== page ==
Saturday, August 20, 2016

What Mailer thinks of "the spooky art"

Toward the end of his life—he died in 2007 at age 85—Norman Mailer assembled a miscellany, The Spooky Art: Some Thoughts on Writing, that Random House published in 2003. He calls writing, and more specifically novel writing, a spooky art because there are unproductive hours "that feel like nothing so much as the act of trying to start an old car when the motor has gone dead on you.... But there are also odd, offbeat, happy days when something does happen as you write and your characters take surprising turns, sometimes revealing themselves to you on the page in a manner other than you expected them to be." Spooky.

The book, a collection of edited interviews, essays, reviews, comments Mailer gave, wrote, or made over fifty years. The book is organized by his thoughts on the lit biz, craft, psychology, philosophy, genere, and other writers: Tolstoy, Twain, Hemmingway, Miller, Lawrence, and some final thoughts on American Letters.

While I question much of what Mailer says and did not read every word in the book, I did find plenty to think about in the words I did read. Here's Mailer in a 1995 interview: "Writers aren't taken seriously anymore, and a large part of the blame must go to the writers of my generation, most certainly including myself. We haven't written the books that should have been written. We've spent too much time exploring ourselves. We haven't done the imaginative work that could have helped define America, and as a result, our average citizen does not grow in self-understanding." Without getting into the argument whether the writers of Mailer's generation spent too much time exploring themselves, I'm not convinced (although Mailer is) that the novelist's job is to define America, nor do I believe that the average citizen would have read the books had they been written.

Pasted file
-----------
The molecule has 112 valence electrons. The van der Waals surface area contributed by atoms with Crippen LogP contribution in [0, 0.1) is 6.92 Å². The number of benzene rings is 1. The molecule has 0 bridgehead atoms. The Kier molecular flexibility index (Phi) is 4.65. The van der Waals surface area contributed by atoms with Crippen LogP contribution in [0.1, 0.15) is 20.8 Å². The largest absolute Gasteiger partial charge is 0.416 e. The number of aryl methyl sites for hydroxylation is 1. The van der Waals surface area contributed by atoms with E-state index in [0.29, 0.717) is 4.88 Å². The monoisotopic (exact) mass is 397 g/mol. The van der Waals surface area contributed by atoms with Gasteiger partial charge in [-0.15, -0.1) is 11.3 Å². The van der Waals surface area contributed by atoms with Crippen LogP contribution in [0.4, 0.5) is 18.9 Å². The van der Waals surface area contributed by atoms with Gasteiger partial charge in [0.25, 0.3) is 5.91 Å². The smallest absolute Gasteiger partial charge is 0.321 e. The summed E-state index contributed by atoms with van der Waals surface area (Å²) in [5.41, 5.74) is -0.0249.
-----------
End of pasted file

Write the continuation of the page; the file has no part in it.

Mailer has an exalted view of the novelist's task: "Ideally, you are there to bring wealth to others. Wealth of observation, of perception, the riches of a philosophical attitude that is to a degree new, insights into psychology the reader hasn't had before—all these are on the selfless side of writing." At the same time, there's the writer's ego, vanity, and the desire to advance oneself as a writer. If the tension between the writer's selfless and selfish sides grows too great, it can bollix up the writing.

I found Mailers observations about other writers interesting. He feels Saul Bellow's one major weakness is that "he creates individuals and not relations between them, at least not yet.... I would guess he is more likely to write classics than major novels, which is a way of saying that he will give intense pleasure to particular readers over the years but is not too likely to seize the temper of our time and turn it." (From a 2002 class.)

I have a sense that Norman Mailer was both incredibly lucky and terribly unlucky. As he acknowledges, lucky in that The Naked and the Dead happened to appear just at the right moment in American history and became an enormous best seller. I don't believe that it holds up well, not the way Red Badge of Courage or A Farewell to Arms or The Things They Carried have held up. Unlucky in that because his first novel hit the jackpot, the public (read the lit biz) and Mailer himself expected great things. Even better, richer, deeper—yet equally popular—novels. Instead, he wrote Barbary, The Deer Park, Advertisements for Myself, and more.

Because his non-fiction—Armies of the Night, Miami and the Siege of Chicago, and especially The Executioner's Song—do hold up, I wonder if Mailer simply misjudged his talent. Was he a middling novelist but one of the best creative non-fiction authors we've seen? On the other hand, without the fiction, would he have been able to create the non-fiction he produced?

In any case, I recommend any serious writer who wants another perspective on the spooky art of writing to look up The Spooky Art.

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